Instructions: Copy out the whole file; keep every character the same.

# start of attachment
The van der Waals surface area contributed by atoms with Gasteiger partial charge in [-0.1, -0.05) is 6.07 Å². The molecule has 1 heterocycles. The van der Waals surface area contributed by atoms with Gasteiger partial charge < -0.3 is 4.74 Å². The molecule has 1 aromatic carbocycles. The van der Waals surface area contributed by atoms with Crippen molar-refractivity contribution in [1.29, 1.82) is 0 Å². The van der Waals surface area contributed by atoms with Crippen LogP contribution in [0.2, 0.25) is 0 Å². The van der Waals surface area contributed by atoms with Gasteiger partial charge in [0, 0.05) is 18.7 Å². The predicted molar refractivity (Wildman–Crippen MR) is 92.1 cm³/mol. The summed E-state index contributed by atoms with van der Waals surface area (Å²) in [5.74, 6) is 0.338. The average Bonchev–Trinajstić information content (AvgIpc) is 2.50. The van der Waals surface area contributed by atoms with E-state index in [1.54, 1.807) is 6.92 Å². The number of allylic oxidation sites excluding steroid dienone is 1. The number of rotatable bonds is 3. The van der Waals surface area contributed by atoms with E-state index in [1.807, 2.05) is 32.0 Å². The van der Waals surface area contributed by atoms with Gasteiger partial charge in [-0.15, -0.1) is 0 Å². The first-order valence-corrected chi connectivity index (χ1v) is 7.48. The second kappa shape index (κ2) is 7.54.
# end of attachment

The van der Waals surface area contributed by atoms with Gasteiger partial charge in [-0.1, -0.05) is 6.07 Å². The molecule has 1 heterocycles. The van der Waals surface area contributed by atoms with Gasteiger partial charge < -0.3 is 4.74 Å². The molecule has 1 aromatic carbocycles. The van der Waals surface area contributed by atoms with Crippen molar-refractivity contribution in [1.29, 1.82) is 0 Å². The van der Waals surface area contributed by atoms with Crippen LogP contribution in [0.2, 0.25) is 0 Å². The van der Waals surface area contributed by atoms with Gasteiger partial charge in [0, 0.05) is 18.7 Å². The predicted molar refractivity (Wildman–Crippen MR) is 92.1 cm³/mol. The summed E-state index contributed by atoms with van der Waals surface area (Å²) in [5.74, 6) is 0.338. The average Bonchev–Trinajstić information content (AvgIpc) is 2.50. The van der Waals surface area contributed by atoms with E-state index in [1.54, 1.807) is 6.92 Å². The number of allylic oxidation sites excluding steroid dienone is 1. The number of rotatable bonds is 3. The van der Waals surface area contributed by atoms with E-state index in [1.807, 2.05) is 32.0 Å². The van der Waals surface area contributed by atoms with Gasteiger partial charge in [-0.15, -0.1) is 0 Å². The first-order valence-corrected chi connectivity index (χ1v) is 7.48. The second kappa shape index (κ2) is 7.54.